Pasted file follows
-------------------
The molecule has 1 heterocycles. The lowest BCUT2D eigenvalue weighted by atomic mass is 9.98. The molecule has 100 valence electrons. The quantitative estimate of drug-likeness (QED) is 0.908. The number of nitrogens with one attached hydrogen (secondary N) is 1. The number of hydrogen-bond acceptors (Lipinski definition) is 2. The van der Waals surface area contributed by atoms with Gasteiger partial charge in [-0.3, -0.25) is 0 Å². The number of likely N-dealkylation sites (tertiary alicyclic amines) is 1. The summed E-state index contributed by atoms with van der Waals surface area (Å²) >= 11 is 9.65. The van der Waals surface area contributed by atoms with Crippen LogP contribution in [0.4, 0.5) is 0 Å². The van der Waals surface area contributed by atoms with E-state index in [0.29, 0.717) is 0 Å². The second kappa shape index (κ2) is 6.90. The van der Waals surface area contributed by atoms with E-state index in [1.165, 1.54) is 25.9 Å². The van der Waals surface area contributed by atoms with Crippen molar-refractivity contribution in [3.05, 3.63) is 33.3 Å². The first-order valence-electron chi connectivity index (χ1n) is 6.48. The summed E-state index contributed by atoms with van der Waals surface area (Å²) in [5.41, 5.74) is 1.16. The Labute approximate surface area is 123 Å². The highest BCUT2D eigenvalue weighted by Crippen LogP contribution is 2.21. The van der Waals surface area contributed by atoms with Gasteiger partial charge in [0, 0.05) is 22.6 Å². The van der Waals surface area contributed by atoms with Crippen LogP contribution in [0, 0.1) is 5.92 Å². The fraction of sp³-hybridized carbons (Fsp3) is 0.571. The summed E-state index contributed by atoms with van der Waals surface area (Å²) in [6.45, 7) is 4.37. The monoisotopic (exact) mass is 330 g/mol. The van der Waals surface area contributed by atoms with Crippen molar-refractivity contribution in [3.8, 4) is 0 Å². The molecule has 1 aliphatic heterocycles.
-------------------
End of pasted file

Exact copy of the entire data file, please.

The molecule has 1 heterocycles. The lowest BCUT2D eigenvalue weighted by atomic mass is 9.98. The molecule has 100 valence electrons. The quantitative estimate of drug-likeness (QED) is 0.908. The number of nitrogens with one attached hydrogen (secondary N) is 1. The number of hydrogen-bond acceptors (Lipinski definition) is 2. The van der Waals surface area contributed by atoms with Gasteiger partial charge in [-0.3, -0.25) is 0 Å². The number of likely N-dealkylation sites (tertiary alicyclic amines) is 1. The summed E-state index contributed by atoms with van der Waals surface area (Å²) >= 11 is 9.65. The van der Waals surface area contributed by atoms with Crippen LogP contribution in [0.4, 0.5) is 0 Å². The van der Waals surface area contributed by atoms with E-state index in [0.29, 0.717) is 0 Å². The second kappa shape index (κ2) is 6.90. The van der Waals surface area contributed by atoms with E-state index in [1.165, 1.54) is 25.9 Å². The van der Waals surface area contributed by atoms with Crippen molar-refractivity contribution in [3.05, 3.63) is 33.3 Å². The first-order valence-electron chi connectivity index (χ1n) is 6.48. The summed E-state index contributed by atoms with van der Waals surface area (Å²) in [5.41, 5.74) is 1.16. The Labute approximate surface area is 123 Å². The highest BCUT2D eigenvalue weighted by Crippen LogP contribution is 2.21. The van der Waals surface area contributed by atoms with Gasteiger partial charge in [0, 0.05) is 22.6 Å². The van der Waals surface area contributed by atoms with Crippen LogP contribution in [0, 0.1) is 5.92 Å². The fraction of sp³-hybridized carbons (Fsp3) is 0.571. The summed E-state index contributed by atoms with van der Waals surface area (Å²) in [6.45, 7) is 4.37. The monoisotopic (exact) mass is 330 g/mol. The van der Waals surface area contributed by atoms with Crippen molar-refractivity contribution in [3.8, 4) is 0 Å². The molecule has 1 aliphatic heterocycles.